Financial institutions general regulatory news, April 2021 # 4

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Recent regulatory developments of interest to most financial institutions. 

Contents

  • Financial Services Act 2021 receives Royal Assent
  • Tackling financial exclusion: House of Lords Liaison Committee follow-up report
  • Safe harbour provisions to support the wind-down of critical benchmarks: RFRWG letter
  • Net zero and the future of green finance: Treasury Committee report
  • UK Future Regulatory Framework Review: BoE speech on PRA policymaking
  • UK MiFID research and best execution reporting requirements: FCA CP21/9
  • Strengthening financial promotion rules for high-risk investments and firms approving financial promotions: FCA DP21/1
  • Compliance, culture and evolving regulatory expectations: FCA speech
  • Improving effective regulation: FCA speech
  • Why black inclusion matters: FCA speech
  • Climate change and sustainable finance: FCA webpage
  • Digital sandbox pilot: FCA evaluation
  • Cyber threats: FCA insights from 2020 Cyber Coordination Groups
  • Sustainable finance standards: FMLC concerns about UK-EU divergence
  • CMA annual concurrency report 2021
  • RAO: High Court considers "carried on by way of business"
  • CRR: European Commission consults on extending transition period relating to treatment of exposures to third-country CCPs
  • Climate risk: ECB speech banking supervision
  • Global Anti-Corruption Sanctions Regulations 2021 and guidance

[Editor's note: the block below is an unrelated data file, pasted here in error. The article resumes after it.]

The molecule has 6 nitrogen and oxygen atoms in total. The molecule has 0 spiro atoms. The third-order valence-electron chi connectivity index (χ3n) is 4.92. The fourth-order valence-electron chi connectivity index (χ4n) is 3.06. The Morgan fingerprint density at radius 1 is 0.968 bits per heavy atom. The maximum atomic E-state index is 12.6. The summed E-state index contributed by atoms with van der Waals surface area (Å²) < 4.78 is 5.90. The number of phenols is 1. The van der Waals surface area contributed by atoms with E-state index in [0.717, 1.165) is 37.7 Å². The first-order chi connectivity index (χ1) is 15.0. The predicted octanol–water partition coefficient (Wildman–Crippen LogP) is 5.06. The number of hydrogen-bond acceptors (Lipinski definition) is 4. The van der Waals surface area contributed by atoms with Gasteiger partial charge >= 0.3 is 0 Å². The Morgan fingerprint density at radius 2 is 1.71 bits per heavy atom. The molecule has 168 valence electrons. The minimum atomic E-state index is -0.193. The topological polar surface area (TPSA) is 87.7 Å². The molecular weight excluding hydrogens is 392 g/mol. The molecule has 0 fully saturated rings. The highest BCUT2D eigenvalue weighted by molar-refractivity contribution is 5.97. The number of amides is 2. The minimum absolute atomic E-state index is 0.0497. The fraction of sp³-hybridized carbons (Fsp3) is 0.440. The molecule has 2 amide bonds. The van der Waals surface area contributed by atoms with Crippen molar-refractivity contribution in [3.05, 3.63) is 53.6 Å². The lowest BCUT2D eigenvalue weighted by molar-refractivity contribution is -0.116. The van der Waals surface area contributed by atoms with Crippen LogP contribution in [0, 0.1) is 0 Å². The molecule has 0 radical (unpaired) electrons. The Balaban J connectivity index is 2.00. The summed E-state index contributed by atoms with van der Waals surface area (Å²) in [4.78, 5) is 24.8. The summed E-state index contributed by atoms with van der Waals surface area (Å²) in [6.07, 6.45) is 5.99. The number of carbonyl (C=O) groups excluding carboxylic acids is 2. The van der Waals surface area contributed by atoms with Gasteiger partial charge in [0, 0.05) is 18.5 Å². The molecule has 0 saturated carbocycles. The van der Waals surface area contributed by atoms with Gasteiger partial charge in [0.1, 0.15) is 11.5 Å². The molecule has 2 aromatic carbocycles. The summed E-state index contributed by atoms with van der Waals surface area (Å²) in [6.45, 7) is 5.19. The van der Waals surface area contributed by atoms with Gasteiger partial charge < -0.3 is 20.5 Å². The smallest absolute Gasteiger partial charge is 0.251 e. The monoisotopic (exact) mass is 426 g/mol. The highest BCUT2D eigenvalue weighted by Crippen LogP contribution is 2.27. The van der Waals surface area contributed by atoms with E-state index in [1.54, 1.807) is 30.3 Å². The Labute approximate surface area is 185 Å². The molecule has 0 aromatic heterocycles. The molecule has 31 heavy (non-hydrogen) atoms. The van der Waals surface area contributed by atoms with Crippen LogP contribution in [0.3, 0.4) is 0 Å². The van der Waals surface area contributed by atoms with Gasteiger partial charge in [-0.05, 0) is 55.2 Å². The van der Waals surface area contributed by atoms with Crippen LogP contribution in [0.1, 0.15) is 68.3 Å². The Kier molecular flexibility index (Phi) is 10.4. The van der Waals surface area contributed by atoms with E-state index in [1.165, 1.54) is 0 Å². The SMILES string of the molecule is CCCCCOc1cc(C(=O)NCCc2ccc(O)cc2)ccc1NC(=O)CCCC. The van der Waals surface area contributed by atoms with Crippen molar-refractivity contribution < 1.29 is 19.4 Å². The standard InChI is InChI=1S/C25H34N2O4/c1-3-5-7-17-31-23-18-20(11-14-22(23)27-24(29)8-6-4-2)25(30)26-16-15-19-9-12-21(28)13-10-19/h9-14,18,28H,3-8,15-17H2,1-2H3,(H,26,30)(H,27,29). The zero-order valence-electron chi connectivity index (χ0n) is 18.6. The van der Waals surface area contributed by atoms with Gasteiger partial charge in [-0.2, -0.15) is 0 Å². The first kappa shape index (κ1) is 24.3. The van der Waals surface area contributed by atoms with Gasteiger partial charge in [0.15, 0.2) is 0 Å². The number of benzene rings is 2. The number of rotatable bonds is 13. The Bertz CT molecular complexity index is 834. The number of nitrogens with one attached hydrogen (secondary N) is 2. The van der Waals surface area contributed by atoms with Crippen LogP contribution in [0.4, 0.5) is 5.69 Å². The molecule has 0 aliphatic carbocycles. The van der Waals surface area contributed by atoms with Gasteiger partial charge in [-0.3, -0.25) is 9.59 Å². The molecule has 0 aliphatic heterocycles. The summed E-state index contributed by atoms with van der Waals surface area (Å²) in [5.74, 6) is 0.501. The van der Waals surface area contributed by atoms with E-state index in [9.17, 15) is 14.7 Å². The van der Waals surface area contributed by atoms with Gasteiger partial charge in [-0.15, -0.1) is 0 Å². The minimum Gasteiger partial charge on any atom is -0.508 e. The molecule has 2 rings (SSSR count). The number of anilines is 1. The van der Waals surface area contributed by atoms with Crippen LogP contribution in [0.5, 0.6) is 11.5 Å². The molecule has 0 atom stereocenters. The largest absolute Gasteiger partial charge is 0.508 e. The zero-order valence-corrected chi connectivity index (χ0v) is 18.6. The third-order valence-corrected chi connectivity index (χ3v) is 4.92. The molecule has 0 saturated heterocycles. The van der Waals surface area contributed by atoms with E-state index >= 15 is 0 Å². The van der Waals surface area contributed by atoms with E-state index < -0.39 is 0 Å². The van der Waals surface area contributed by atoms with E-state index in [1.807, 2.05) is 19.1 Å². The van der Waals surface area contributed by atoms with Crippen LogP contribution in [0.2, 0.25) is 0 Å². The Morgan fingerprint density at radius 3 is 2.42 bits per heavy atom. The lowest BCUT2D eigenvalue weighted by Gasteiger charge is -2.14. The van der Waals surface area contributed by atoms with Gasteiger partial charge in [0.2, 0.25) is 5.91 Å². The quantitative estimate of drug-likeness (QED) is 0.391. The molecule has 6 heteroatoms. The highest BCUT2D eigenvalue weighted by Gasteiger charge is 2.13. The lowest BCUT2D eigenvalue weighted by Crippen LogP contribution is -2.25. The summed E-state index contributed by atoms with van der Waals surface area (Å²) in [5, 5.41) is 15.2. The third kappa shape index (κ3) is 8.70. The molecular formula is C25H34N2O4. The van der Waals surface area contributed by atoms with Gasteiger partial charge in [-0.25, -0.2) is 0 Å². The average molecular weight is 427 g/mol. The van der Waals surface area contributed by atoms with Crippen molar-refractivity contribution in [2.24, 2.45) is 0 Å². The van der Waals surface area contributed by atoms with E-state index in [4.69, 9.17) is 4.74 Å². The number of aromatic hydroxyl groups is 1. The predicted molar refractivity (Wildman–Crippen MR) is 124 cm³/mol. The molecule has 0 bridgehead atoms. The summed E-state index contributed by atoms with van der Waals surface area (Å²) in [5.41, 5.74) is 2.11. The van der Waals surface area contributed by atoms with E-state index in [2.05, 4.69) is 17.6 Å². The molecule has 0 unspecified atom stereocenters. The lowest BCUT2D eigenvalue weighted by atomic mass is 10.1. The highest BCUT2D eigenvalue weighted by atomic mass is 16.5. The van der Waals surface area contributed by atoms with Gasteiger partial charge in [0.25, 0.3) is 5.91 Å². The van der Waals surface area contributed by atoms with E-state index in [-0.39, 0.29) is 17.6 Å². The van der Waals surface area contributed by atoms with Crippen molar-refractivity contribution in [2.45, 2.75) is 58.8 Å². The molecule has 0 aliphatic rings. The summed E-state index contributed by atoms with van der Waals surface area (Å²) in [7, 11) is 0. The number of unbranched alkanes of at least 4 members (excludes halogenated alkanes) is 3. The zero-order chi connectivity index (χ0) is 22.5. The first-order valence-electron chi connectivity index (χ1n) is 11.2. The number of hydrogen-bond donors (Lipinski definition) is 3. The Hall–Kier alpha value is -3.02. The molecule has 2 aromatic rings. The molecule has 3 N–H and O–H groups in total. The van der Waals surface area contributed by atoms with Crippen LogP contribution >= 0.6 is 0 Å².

Financial Services Act 2021 receives Royal Assent

The Financial Services Bill 2019-21 has received Royal Assent. Among other things, the Financial Services Act 2021:

  • amends the Financial Services and Markets Act 2000 (FSMA) to establish the legislative framework for the Investment Firms Prudential Regime and for the UK implementation of the final Basel III standards;
  • amends FSMA to establish the legislative framework for the Overseas Funds Regime and the Gibraltar Authorisation Regime;
  • amends the UK Benchmarks Regulation (UK BMR) to provide the FCA with additional powers to manage an orderly wind-down of a critical benchmark, such as LIBOR, and extend the transitional period for third country benchmarks under the UK BMR;
  • amends the Criminal Justice Act 1993 and the Financial Services Act 2012 to increase the maximum sentence for criminal market abuse;
  • gives HM Treasury the power to bring interest-free buy-now pay-later products into the scope of FCA regulation; and
  • amends the Payment Services Regulations to make it easier for retailers of all sizes to offer cashback without a purchase.

The House of Commons rejected the House of Lords' amendment requiring the Financial Conduct Authority (FCA) to make rules introducing a duty of care by 6 April 2022. Instead, the Act requires the FCA to carry out a public consultation about whether it should make general rules providing that authorised persons owe a duty of care to consumers, and to publish its analysis by 1 January 2022 and any rules as it considers appropriate by 1 August 2022. The FCA intends to consult on the duty of care in May 2021.

The House of Commons debate and record of the proceedings have been published. Details of the rejected clauses and the substituted clause on duty of care are set out in a House of Lords document.

Except for certain provisions detailed in section 49, the commencement dates for the provisions of the Act will be specified by HM Treasury in regulations.

Tackling financial exclusion: House of Lords Liaison Committee follow-up report

The House of Lords Liaison Committee has published a follow-up report on financial exclusion. The report examines the progress made by the government in the implementation of the recommendations made by the Select Committee on Financial Exclusion in its report Tackling Financial Exclusion: A country that works for everyone?, which was published in March 2017, as well as analysing the evidence received and making further recommendations to the government and the FCA.

Safe harbour provisions to support the wind-down of critical benchmarks: RFRWG letter